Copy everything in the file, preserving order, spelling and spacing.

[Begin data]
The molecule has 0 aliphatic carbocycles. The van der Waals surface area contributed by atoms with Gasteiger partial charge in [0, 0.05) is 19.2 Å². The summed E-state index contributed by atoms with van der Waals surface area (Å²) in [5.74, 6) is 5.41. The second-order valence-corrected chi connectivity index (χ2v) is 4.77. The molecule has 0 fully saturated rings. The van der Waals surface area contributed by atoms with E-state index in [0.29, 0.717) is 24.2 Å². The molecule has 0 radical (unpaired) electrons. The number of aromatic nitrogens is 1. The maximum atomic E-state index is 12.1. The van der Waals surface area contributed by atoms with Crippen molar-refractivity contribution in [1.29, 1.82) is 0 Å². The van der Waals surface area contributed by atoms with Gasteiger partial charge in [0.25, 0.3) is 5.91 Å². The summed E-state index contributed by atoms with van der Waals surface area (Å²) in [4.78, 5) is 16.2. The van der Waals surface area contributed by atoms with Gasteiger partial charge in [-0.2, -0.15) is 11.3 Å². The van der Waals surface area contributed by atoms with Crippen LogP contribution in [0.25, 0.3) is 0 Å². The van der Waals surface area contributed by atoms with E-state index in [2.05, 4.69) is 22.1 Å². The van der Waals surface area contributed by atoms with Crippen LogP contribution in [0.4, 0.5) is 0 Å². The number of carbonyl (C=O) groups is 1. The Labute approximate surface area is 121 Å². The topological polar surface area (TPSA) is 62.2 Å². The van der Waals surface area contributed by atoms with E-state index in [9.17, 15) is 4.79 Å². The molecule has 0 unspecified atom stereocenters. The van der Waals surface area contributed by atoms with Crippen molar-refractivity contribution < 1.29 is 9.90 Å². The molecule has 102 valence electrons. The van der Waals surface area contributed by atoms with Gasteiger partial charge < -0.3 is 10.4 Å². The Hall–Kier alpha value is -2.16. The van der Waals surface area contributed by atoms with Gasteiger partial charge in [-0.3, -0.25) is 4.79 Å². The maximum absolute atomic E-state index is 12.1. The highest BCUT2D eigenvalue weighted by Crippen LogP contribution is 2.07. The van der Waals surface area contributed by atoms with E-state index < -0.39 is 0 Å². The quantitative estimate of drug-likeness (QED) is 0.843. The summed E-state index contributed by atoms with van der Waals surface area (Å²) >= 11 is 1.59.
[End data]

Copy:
The molecule has 0 aliphatic carbocycles. The van der Waals surface area contributed by atoms with Gasteiger partial charge in [0, 0.05) is 19.2 Å². The summed E-state index contributed by atoms with van der Waals surface area (Å²) in [5.74, 6) is 5.41. The second-order valence-corrected chi connectivity index (χ2v) is 4.77. The molecule has 0 fully saturated rings. The van der Waals surface area contributed by atoms with E-state index in [0.29, 0.717) is 24.2 Å². The molecule has 0 radical (unpaired) electrons. The number of aromatic nitrogens is 1. The maximum atomic E-state index is 12.1. The van der Waals surface area contributed by atoms with Crippen molar-refractivity contribution in [1.29, 1.82) is 0 Å². The van der Waals surface area contributed by atoms with Gasteiger partial charge in [0.25, 0.3) is 5.91 Å². The summed E-state index contributed by atoms with van der Waals surface area (Å²) in [4.78, 5) is 16.2. The van der Waals surface area contributed by atoms with Gasteiger partial charge in [-0.2, -0.15) is 11.3 Å². The van der Waals surface area contributed by atoms with Crippen LogP contribution in [0.25, 0.3) is 0 Å². The van der Waals surface area contributed by atoms with E-state index in [2.05, 4.69) is 22.1 Å². The van der Waals surface area contributed by atoms with Crippen LogP contribution in [0.4, 0.5) is 0 Å². The number of carbonyl (C=O) groups is 1. The Labute approximate surface area is 121 Å². The topological polar surface area (TPSA) is 62.2 Å². The van der Waals surface area contributed by atoms with E-state index in [9.17, 15) is 4.79 Å². The molecule has 0 unspecified atom stereocenters. The van der Waals surface area contributed by atoms with Crippen molar-refractivity contribution < 1.29 is 9.90 Å². The molecule has 102 valence electrons. The van der Waals surface area contributed by atoms with Gasteiger partial charge < -0.3 is 10.4 Å². The Hall–Kier alpha value is -2.16. The van der Waals surface area contributed by atoms with Gasteiger partial charge in [-0.3, -0.25) is 4.79 Å². The maximum absolute atomic E-state index is 12.1. The highest BCUT2D eigenvalue weighted by Crippen LogP contribution is 2.07. The van der Waals surface area contributed by atoms with E-state index < -0.39 is 0 Å². The quantitative estimate of drug-likeness (QED) is 0.843. The summed E-state index contributed by atoms with van der Waals surface area (Å²) >= 11 is 1.59.